Koala is one of the best symbols of Australia’s wildlife. These small fluffy herbivorous marsupial animals live in the east and southeast part of the continent. Tourists love seeing them, especially if it is an unexpected meeting. However, scientists say that koalas are suffering from trauma and diseases.
Scientists from the University of Queensland decided to see how koalas are doing in South East Queensland. It is a well-known problem that these animals that are only native to Australia are not doing too well. They are suffering from several major problems, including human activity, bushfires and diseases. Scientists wanted to see what is the relationship between disease and mortality, so they surveyed more than 500 dead koalas found in the South East Queensland region.
Researchers found that koalas often are affected by more than one medical condition. Of course, one of the biggest problems is chlamydia, which continues to drive down the population of koalas. Then there are traumas, typically caused by bushfires or violent run-ins with humans. Those include clashes with cars on the road, attacks by domestic dogs, injuries caused by farming equipment and so on.
In fact, trauma is the leading cause of death for healthy koalas. It is terrible to think that most koalas in this research who died from an injury, were otherwise healthy. Most traumas happen to koalas that live close to urban areas. And then there is the issue of habitat reduction, which is a result of deforestation, caused by simple harvesting of lumber, and bushfires. With climate change threatening to cause more and more extreme weather events, it is worth thinking about how it is going to affect koala population.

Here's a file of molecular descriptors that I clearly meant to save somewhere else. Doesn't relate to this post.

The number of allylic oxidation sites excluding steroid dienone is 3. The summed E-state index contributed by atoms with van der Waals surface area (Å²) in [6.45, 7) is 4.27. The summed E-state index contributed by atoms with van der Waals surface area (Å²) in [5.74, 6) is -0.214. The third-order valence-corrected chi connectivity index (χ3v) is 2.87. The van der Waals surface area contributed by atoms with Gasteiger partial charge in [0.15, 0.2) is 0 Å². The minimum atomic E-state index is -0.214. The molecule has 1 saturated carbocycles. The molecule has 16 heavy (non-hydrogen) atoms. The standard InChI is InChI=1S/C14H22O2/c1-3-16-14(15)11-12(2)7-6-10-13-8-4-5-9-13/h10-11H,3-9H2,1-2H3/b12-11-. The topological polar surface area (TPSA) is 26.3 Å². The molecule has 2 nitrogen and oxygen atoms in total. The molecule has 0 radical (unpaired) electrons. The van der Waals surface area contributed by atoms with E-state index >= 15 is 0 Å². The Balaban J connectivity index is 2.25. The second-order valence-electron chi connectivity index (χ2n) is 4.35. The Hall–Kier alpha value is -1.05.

But, of course, chlamydia remains the main sickness of koalas. Although chlamydia affects both male and female koalas, female ones are more likely to have chlamydia in their reproductive system. And that’s just bad news for koala population in general. Joerg Henning, author of the study, said: “The chlamydia in the females causes permanent infertility, not only debilitating that female but stopping her having joeys and rebuilding the population. Our study showed that these koalas with Chlamydia were often very skinny, making them hard to rehabilitate and release back into the wild”.
How can these issue be solved? Well, conservation efforts need more energy and resources. Koalas need help and safe places, where they can stay away from humans. Also, chlamydia in koalas needs to be researched more to develop some sort of a solution that could be applied in the wild. All in all, this study provides scientists with knowledge, which could in turn help protecting the koalas.
Source: University of Queensland